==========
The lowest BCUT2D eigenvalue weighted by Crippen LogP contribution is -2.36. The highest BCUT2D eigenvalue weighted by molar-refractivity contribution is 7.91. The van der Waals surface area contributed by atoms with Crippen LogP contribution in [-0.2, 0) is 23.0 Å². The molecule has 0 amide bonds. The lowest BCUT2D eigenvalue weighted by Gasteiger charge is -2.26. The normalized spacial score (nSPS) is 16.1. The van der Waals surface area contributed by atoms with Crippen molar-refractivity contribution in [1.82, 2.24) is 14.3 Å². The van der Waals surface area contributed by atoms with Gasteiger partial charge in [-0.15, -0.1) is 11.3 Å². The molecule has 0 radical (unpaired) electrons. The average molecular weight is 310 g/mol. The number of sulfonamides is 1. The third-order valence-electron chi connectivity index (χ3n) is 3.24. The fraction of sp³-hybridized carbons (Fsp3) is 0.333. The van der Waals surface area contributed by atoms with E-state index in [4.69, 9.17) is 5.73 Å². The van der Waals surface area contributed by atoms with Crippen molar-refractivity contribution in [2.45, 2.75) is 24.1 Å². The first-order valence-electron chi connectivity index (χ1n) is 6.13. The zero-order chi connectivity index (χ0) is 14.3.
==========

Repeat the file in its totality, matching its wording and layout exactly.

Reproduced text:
The lowest BCUT2D eigenvalue weighted by Crippen LogP contribution is -2.36. The highest BCUT2D eigenvalue weighted by molar-refractivity contribution is 7.91. The van der Waals surface area contributed by atoms with Crippen LogP contribution in [-0.2, 0) is 23.0 Å². The molecule has 0 amide bonds. The lowest BCUT2D eigenvalue weighted by Gasteiger charge is -2.26. The normalized spacial score (nSPS) is 16.1. The van der Waals surface area contributed by atoms with Crippen molar-refractivity contribution in [1.82, 2.24) is 14.3 Å². The van der Waals surface area contributed by atoms with Gasteiger partial charge in [-0.15, -0.1) is 11.3 Å². The molecule has 0 radical (unpaired) electrons. The average molecular weight is 310 g/mol. The number of sulfonamides is 1. The third-order valence-electron chi connectivity index (χ3n) is 3.24. The fraction of sp³-hybridized carbons (Fsp3) is 0.333. The van der Waals surface area contributed by atoms with E-state index in [4.69, 9.17) is 5.73 Å². The van der Waals surface area contributed by atoms with Crippen molar-refractivity contribution in [2.45, 2.75) is 24.1 Å². The first-order valence-electron chi connectivity index (χ1n) is 6.13. The zero-order chi connectivity index (χ0) is 14.3.